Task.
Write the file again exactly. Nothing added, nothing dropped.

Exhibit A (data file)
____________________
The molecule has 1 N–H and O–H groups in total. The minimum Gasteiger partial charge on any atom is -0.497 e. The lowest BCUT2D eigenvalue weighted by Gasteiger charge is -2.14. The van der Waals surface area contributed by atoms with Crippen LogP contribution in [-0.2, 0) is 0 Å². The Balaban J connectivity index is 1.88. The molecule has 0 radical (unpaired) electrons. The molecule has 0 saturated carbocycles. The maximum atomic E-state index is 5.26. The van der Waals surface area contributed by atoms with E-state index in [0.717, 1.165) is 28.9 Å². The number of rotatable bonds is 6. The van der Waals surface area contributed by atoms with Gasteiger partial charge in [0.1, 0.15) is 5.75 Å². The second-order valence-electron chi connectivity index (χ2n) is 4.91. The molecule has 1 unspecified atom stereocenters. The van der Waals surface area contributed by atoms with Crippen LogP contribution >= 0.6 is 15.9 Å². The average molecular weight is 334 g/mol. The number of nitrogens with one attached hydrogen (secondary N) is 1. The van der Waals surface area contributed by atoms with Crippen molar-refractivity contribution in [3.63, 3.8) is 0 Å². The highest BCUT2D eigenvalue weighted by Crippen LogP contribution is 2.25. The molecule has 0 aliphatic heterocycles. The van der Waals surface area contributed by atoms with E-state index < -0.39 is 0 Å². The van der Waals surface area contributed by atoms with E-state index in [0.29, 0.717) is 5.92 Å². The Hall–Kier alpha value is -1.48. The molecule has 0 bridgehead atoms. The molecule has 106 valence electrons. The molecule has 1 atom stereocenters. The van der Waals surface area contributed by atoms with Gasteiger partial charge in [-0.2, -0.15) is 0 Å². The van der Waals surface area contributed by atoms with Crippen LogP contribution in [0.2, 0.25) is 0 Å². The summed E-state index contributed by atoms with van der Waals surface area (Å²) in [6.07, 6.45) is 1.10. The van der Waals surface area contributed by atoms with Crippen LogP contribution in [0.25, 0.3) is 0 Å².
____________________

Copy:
The molecule has 1 N–H and O–H groups in total. The minimum Gasteiger partial charge on any atom is -0.497 e. The lowest BCUT2D eigenvalue weighted by Gasteiger charge is -2.14. The van der Waals surface area contributed by atoms with Crippen LogP contribution in [-0.2, 0) is 0 Å². The Balaban J connectivity index is 1.88. The molecule has 0 radical (unpaired) electrons. The molecule has 0 saturated carbocycles. The maximum atomic E-state index is 5.26. The van der Waals surface area contributed by atoms with E-state index in [0.717, 1.165) is 28.9 Å². The number of rotatable bonds is 6. The van der Waals surface area contributed by atoms with Gasteiger partial charge in [0.1, 0.15) is 5.75 Å². The second-order valence-electron chi connectivity index (χ2n) is 4.91. The molecule has 1 unspecified atom stereocenters. The van der Waals surface area contributed by atoms with Crippen LogP contribution >= 0.6 is 15.9 Å². The average molecular weight is 334 g/mol. The number of nitrogens with one attached hydrogen (secondary N) is 1. The van der Waals surface area contributed by atoms with Crippen molar-refractivity contribution in [3.63, 3.8) is 0 Å². The highest BCUT2D eigenvalue weighted by Crippen LogP contribution is 2.25. The molecule has 0 aliphatic heterocycles. The van der Waals surface area contributed by atoms with E-state index < -0.39 is 0 Å². The van der Waals surface area contributed by atoms with E-state index in [0.29, 0.717) is 5.92 Å². The Hall–Kier alpha value is -1.48. The molecule has 0 bridgehead atoms. The molecule has 106 valence electrons. The molecule has 1 atom stereocenters. The van der Waals surface area contributed by atoms with Gasteiger partial charge in [-0.2, -0.15) is 0 Å². The van der Waals surface area contributed by atoms with Crippen LogP contribution in [0.2, 0.25) is 0 Å². The summed E-state index contributed by atoms with van der Waals surface area (Å²) in [6.07, 6.45) is 1.10. The van der Waals surface area contributed by atoms with Crippen LogP contribution in [0.25, 0.3) is 0 Å².